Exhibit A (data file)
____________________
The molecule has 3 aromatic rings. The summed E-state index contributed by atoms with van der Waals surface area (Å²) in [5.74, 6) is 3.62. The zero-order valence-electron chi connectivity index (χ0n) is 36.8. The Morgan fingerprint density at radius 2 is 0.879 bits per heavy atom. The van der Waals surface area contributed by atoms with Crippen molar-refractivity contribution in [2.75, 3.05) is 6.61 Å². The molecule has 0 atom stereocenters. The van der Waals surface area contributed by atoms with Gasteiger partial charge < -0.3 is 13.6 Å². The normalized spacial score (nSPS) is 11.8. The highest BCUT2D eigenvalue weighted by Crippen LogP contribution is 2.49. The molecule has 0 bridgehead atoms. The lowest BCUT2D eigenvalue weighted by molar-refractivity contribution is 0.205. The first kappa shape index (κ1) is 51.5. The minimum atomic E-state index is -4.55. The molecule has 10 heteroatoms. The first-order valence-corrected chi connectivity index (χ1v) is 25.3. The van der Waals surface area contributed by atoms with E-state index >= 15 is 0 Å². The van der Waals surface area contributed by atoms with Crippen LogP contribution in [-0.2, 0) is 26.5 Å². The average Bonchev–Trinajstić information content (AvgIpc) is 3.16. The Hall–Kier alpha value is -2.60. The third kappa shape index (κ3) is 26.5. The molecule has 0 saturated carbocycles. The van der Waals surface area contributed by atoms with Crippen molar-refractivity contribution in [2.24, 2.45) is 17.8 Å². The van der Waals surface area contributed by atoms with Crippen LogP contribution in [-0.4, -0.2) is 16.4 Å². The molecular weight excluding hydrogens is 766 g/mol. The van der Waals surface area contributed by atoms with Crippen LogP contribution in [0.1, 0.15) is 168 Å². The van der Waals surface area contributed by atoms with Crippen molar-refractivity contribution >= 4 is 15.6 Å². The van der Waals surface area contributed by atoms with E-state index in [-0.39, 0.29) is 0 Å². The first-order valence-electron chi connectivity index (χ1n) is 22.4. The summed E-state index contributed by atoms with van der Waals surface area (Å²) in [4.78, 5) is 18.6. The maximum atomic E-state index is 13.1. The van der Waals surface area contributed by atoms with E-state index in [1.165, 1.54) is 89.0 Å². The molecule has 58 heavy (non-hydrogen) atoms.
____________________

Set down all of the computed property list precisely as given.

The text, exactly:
The molecule has 3 aromatic rings. The summed E-state index contributed by atoms with van der Waals surface area (Å²) in [5.74, 6) is 3.62. The zero-order valence-electron chi connectivity index (χ0n) is 36.8. The Morgan fingerprint density at radius 2 is 0.879 bits per heavy atom. The van der Waals surface area contributed by atoms with Crippen molar-refractivity contribution in [2.75, 3.05) is 6.61 Å². The molecule has 0 atom stereocenters. The van der Waals surface area contributed by atoms with Gasteiger partial charge < -0.3 is 13.6 Å². The normalized spacial score (nSPS) is 11.8. The highest BCUT2D eigenvalue weighted by Crippen LogP contribution is 2.49. The molecule has 0 bridgehead atoms. The lowest BCUT2D eigenvalue weighted by molar-refractivity contribution is 0.205. The first kappa shape index (κ1) is 51.5. The minimum atomic E-state index is -4.55. The molecule has 10 heteroatoms. The first-order valence-corrected chi connectivity index (χ1v) is 25.3. The van der Waals surface area contributed by atoms with E-state index >= 15 is 0 Å². The van der Waals surface area contributed by atoms with Crippen LogP contribution in [-0.2, 0) is 26.5 Å². The average Bonchev–Trinajstić information content (AvgIpc) is 3.16. The Hall–Kier alpha value is -2.60. The third kappa shape index (κ3) is 26.5. The molecule has 0 saturated carbocycles. The van der Waals surface area contributed by atoms with Crippen molar-refractivity contribution in [2.24, 2.45) is 17.8 Å². The van der Waals surface area contributed by atoms with Crippen LogP contribution in [-0.4, -0.2) is 16.4 Å². The molecular weight excluding hydrogens is 766 g/mol. The van der Waals surface area contributed by atoms with Crippen LogP contribution in [0.1, 0.15) is 168 Å². The van der Waals surface area contributed by atoms with Crippen molar-refractivity contribution >= 4 is 15.6 Å². The van der Waals surface area contributed by atoms with E-state index in [-0.39, 0.29) is 0 Å². The first-order valence-electron chi connectivity index (χ1n) is 22.4. The summed E-state index contributed by atoms with van der Waals surface area (Å²) in [4.78, 5) is 18.6. The maximum atomic E-state index is 13.1. The van der Waals surface area contributed by atoms with E-state index in [1.165, 1.54) is 89.0 Å². The molecule has 58 heavy (non-hydrogen) atoms.